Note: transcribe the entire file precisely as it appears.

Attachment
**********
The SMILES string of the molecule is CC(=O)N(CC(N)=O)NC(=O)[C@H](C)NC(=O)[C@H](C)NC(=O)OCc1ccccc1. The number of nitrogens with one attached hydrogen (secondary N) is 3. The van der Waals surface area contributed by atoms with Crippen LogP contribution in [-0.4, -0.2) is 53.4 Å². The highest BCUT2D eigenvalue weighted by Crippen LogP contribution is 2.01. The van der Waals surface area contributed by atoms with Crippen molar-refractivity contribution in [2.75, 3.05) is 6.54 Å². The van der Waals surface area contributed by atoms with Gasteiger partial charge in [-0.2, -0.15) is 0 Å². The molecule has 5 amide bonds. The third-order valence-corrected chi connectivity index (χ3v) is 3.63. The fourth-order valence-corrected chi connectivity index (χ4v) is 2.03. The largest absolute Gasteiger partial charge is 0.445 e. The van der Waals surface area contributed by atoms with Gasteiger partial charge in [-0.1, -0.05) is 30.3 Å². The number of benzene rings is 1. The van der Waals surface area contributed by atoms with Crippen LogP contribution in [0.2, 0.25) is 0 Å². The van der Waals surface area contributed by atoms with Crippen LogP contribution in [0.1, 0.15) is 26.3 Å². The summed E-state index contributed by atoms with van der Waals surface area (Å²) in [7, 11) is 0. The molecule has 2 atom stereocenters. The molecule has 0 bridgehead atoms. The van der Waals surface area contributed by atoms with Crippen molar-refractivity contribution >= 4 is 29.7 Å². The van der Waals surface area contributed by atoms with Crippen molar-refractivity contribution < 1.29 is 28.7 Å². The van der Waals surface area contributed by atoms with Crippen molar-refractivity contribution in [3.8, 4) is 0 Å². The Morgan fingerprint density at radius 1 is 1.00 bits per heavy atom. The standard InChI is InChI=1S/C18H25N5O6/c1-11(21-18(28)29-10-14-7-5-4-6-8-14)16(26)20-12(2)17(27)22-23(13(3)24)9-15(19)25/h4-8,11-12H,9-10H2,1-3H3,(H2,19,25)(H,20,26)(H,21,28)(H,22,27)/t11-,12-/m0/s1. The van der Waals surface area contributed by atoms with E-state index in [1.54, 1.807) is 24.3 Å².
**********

The SMILES string of the molecule is CC(=O)N(CC(N)=O)NC(=O)[C@H](C)NC(=O)[C@H](C)NC(=O)OCc1ccccc1. The number of nitrogens with one attached hydrogen (secondary N) is 3. The van der Waals surface area contributed by atoms with Crippen LogP contribution in [-0.4, -0.2) is 53.4 Å². The highest BCUT2D eigenvalue weighted by Crippen LogP contribution is 2.01. The van der Waals surface area contributed by atoms with Crippen molar-refractivity contribution in [2.75, 3.05) is 6.54 Å². The van der Waals surface area contributed by atoms with Gasteiger partial charge in [-0.2, -0.15) is 0 Å². The molecule has 5 amide bonds. The third-order valence-corrected chi connectivity index (χ3v) is 3.63. The fourth-order valence-corrected chi connectivity index (χ4v) is 2.03. The largest absolute Gasteiger partial charge is 0.445 e. The van der Waals surface area contributed by atoms with Gasteiger partial charge in [-0.1, -0.05) is 30.3 Å². The number of benzene rings is 1. The van der Waals surface area contributed by atoms with Crippen LogP contribution in [0.2, 0.25) is 0 Å². The van der Waals surface area contributed by atoms with Crippen LogP contribution in [0.1, 0.15) is 26.3 Å². The summed E-state index contributed by atoms with van der Waals surface area (Å²) in [7, 11) is 0. The molecule has 2 atom stereocenters. The molecule has 0 bridgehead atoms. The van der Waals surface area contributed by atoms with Crippen molar-refractivity contribution >= 4 is 29.7 Å². The van der Waals surface area contributed by atoms with Crippen molar-refractivity contribution < 1.29 is 28.7 Å². The van der Waals surface area contributed by atoms with Crippen molar-refractivity contribution in [3.8, 4) is 0 Å². The Morgan fingerprint density at radius 1 is 1.00 bits per heavy atom. The standard InChI is InChI=1S/C18H25N5O6/c1-11(21-18(28)29-10-14-7-5-4-6-8-14)16(26)20-12(2)17(27)22-23(13(3)24)9-15(19)25/h4-8,11-12H,9-10H2,1-3H3,(H2,19,25)(H,20,26)(H,21,28)(H,22,27)/t11-,12-/m0/s1. The van der Waals surface area contributed by atoms with E-state index in [1.54, 1.807) is 24.3 Å².